New research recently published in the journal NeuroToxicology suggests that excessive exposure to air manganese might have adverse neurodevelopmental effects; children exposed to the metal were found to have lower IQ scores.
The new study – which was led by Dr. Erin Haynes, an associate professor in the Department of Environmental Health at the University of Cincinnati College of Medicine in Ohio – was carried out among the residents of East Liverpool, OH.
East Liverpool is a city whose levels of air manganese have been exceeding those recommended by the United States Environmental Protection Agency (EPA) for “over a decade.” In fact, a 2010 report from the EPA confirmed that “airborne manganese concentrations consistently exceeded” their guideline values “at all monitoring locations.”
Manganese is an essential mineral, key to brain development and growth. But the EPA warn that it can be toxic “at excessive exposure levels.”
Manganese is often used to make steel and other alloys, batteries, fertilizers, and ceramics, among other things.
The EPA refer to studies that have found that chronic exposure to air manganese correlated with Parkinson’s-like neurological changes, and living in areas with excessive levels of the metal has been linked to neurological deficits – especially in men over 50 years old.
Children and young adults are also at risk, the EPA caution, as excessive manganese may impact learning and behavior.
The residents of East Liverpool may be particularly vulnerable to the risks posed by manganese, given that the city is home to a waste incinerator and a manganese processor. For this reason, research into the potential effects of manganese exposure on the population was long overdue.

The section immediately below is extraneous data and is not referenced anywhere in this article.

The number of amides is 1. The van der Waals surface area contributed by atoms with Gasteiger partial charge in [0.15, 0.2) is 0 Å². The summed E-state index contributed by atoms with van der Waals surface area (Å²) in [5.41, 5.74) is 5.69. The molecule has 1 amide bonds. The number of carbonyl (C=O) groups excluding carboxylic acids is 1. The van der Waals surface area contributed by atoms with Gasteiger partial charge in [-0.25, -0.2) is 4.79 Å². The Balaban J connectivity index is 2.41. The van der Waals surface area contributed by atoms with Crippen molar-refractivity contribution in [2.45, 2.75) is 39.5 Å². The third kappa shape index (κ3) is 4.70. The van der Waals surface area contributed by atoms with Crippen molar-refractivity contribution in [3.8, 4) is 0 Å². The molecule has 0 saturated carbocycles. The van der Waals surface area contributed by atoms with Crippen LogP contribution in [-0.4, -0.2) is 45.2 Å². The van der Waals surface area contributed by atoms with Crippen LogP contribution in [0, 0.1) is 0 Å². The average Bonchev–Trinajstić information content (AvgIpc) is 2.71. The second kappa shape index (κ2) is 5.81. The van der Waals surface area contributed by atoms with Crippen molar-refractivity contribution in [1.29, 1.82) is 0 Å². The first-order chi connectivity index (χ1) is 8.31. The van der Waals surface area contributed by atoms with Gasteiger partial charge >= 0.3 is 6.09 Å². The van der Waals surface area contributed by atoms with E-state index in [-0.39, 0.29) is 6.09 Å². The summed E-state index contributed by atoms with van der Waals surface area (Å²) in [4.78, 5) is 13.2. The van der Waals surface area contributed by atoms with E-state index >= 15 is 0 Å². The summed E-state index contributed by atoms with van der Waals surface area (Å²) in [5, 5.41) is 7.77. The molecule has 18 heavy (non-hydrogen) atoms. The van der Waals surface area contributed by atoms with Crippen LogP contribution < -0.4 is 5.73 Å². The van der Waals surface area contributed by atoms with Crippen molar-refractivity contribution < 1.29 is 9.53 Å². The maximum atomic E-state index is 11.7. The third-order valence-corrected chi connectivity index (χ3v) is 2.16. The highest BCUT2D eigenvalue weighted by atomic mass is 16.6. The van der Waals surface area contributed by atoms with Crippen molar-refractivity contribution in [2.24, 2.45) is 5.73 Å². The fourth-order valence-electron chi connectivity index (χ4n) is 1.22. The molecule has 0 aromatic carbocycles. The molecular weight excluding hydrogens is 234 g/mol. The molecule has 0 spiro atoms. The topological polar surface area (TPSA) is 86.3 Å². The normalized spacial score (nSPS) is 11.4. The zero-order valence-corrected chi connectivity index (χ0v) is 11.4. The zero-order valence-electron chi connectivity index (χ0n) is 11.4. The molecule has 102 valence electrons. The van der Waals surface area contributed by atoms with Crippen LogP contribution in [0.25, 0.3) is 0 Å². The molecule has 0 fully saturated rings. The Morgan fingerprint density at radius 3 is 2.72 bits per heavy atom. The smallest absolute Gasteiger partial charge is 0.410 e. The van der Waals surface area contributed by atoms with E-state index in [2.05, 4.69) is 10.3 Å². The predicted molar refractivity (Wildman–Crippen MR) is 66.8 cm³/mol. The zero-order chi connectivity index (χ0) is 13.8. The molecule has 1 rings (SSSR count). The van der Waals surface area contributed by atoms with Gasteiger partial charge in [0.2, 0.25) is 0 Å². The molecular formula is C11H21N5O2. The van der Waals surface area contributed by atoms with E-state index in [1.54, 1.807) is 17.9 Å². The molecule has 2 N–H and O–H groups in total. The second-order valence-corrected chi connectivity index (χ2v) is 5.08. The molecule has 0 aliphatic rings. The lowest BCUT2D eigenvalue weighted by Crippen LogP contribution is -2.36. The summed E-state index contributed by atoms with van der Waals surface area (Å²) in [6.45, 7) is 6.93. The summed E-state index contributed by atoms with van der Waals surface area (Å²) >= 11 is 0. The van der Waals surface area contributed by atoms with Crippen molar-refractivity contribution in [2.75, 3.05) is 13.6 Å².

Dr. Haynes and team analyzed blood and hair samples from 106 children aged between 7 and 9, all of whom were enrolled in the Communities Actively Researching Exposure Study (CARES) between March 2013 and June 2014.
CARES is a larger research project that started in 2008. A previous CARES study overseen by Dr. Haynes suggested that both excessive and insufficient levels of manganese may inhibit neurodevelopment.
For this study, the scientists tested the blood and hair for manganese and lead. They also analyzed serum for cotinine. The study participants received questionnaires that the researchers used to perform cognitive assessments.
To calculate potential associations between the biological measures of manganese levels and scores on IQ tests, Dr. Haynes and colleagues used linear regression models.
After they had adjusted for potential confounders, the researchers found that hair manganese levels correlated negatively with full-scale IQ scores, as well as with processing speed and working memory.
Weighing in on the significance of the findings, Dr. Haynes says, “There are socioeconomic issues at play. [But] they are also compounded by potentially significant environmental exposures.”
“Children may be particularly susceptible to the neurotoxic effects of ambient [manganese] exposure, as their brains are undergoing a dynamic process of growth and development.”
Dr. Erin Haynes
However, the authors also note some limitations to their research. Firstly, the study examined a small number of children, and secondly, the association found may be due to historic exposure to manganese rather than exposure to chronic levels of the metal.
“[Manganese] exposure in this community should be further evaluated in comparison to other pediatric [manganese] cohorts,” the authors say.
“Environmental justice issues such as psychosocial stressors should be included in these analyses as they may play a role in neurotoxicity,” they add.
Dr. Haynes says that in future, she plans to include neuroimaging data in her and her team’s studies, “as [they] continue to advance [their] understanding of the impact of manganese on neurodevelopment [and] define the lines between essential benefit and toxicological harm.”